New technologies and methods are helping enterprises enter the Analytics 3.0 realm, including “a variety of hardware/software architectures, including clustered parallel servers using Hadoop/MapReduce, in-memory analytics, and in-database processing,” the authors adds. “All of these technologies are considerably faster than previous generations of technology for data management and analysis. Analyses that might have taken hours or days in the past can be done in seconds.”
In addition, another key characteristic of big data analytics-driven enterprises is the ability to fail fast – to deliver, with great frequency, partial outputs to project stakeholders. With the rise of new ‘agile’ analytical methods and machine learning techniques, organizations are capable of delivering “insights at a much faster rate,” and provide for “an ongoing sense of urgency.”
Perhaps most importantly, big data and analytics are integrated and embedded into corporate processes across the board. “Models in Analytics 3.0 are often being embedded into operational and decision processes, dramatically increasing their speed and impact,” Davenport and Dyché state. “Some are embedded into fully automated systems based on scoring algorithms or analytics-based rules. Some are built into consumer-oriented products and features. In any case, embedding the analytics into systems and processes not only means greater speed, but also makes it more difficult for decision-makers to avoid using analytics—usually a good thing.”
The report is available here.
With the growing prominence of big data as both a strategic and tactical resource for enterprises, there’s been a growing shift in the scope of business intelligence. Not too long ago, BI’s world was in tools that ran on individual workstations or PCs, providing filtered reports on limited sets of data, or stacking the data into analytical cubes.
Now, BI encompasses a range of data and analytics from across the enterprise, and is increasingly likely to be online, supported in the cloud, as it is in a local PC. However, as it has been for years, BI adoption still tends to be limited, not reaching its full potential. In a recent interview, BI analyst Cindi Howson, asks the question, what’s holding companies back from achieving a big impact with BI? In a recent Q&A with TDWI’s Linda Briggs, she discussed the issues raised in her new book, Successful Business Intelligence: Unlock the Value of BI and Big Data.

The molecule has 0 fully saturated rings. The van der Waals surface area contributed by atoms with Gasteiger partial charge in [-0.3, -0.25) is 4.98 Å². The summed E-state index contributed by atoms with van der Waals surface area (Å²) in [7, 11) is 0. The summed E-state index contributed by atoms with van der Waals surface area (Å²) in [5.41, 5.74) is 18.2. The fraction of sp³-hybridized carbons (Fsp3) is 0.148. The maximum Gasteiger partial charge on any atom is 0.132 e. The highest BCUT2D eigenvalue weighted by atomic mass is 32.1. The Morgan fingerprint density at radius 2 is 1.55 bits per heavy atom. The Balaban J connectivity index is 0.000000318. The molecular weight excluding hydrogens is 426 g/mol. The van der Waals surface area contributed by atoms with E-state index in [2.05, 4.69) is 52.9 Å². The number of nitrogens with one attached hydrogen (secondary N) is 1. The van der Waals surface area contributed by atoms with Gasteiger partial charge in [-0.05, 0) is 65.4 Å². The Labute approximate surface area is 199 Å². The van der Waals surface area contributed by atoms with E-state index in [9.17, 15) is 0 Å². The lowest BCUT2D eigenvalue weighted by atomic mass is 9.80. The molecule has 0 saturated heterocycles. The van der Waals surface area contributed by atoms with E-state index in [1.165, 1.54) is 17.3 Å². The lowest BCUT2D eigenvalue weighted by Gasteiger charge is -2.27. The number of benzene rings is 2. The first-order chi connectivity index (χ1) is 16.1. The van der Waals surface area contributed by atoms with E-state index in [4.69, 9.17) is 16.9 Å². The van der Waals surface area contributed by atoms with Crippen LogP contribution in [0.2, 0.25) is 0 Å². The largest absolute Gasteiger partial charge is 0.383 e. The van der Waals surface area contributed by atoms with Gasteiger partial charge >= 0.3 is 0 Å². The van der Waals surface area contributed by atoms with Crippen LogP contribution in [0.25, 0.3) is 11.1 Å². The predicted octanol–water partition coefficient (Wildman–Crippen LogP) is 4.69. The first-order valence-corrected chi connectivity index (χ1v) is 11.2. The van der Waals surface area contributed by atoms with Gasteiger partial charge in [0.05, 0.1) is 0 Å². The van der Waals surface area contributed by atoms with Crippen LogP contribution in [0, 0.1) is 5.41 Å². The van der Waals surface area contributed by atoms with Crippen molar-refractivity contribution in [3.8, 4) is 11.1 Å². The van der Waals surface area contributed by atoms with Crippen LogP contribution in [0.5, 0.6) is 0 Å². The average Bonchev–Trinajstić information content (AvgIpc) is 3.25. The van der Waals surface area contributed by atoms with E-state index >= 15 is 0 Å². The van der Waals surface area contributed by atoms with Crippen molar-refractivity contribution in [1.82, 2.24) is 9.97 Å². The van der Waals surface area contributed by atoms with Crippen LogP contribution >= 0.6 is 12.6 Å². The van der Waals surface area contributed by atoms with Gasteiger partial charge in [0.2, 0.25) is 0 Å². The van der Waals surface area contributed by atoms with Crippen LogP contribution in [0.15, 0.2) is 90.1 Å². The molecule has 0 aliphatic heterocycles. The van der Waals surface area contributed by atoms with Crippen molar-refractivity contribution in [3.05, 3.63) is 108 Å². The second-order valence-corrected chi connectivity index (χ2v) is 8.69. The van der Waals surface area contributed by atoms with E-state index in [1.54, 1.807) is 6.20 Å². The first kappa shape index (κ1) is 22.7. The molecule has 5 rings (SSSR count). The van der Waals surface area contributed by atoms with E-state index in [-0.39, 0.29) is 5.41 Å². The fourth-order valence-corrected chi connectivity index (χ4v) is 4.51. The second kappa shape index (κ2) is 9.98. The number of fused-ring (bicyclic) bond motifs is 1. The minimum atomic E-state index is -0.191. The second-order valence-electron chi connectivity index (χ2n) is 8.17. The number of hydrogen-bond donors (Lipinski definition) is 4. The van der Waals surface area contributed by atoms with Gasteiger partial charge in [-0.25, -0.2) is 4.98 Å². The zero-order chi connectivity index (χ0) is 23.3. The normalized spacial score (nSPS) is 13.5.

The success of BI depends, more than anything, on one factor, she says: corporate culture. Some organizations have achieved an analytic culture that reaches across their various business limes, but for many, it’s a challenge. “Leadership means not just the CIO but also the CEO, the lines of business, the COO, and the VP of marketing,” says Howson. “Culture and leadership are closely related, and it’s hard to separate one from the other.”
While corporate culture has always been important to success, it take on even a more critical role in efforts to compete on analytics. For example, she illustrates, “companies have a lot of data, and certainly they value the data, but there is sometimes a fear of sharing it. Once you start exposing the data, somebody’s job might be on the line, or it can show that someone made some bad decisions. Maybe the data will reveal that you’ve spent millions of dollars and you’re not really getting the returns that you thought you would in pursuing a particular market segment or product.”
It’s important to see an analytics culture as focusing on data as a tool to see problems and make course corrections, or act on opportunities – not to punish or expose individuals or departments.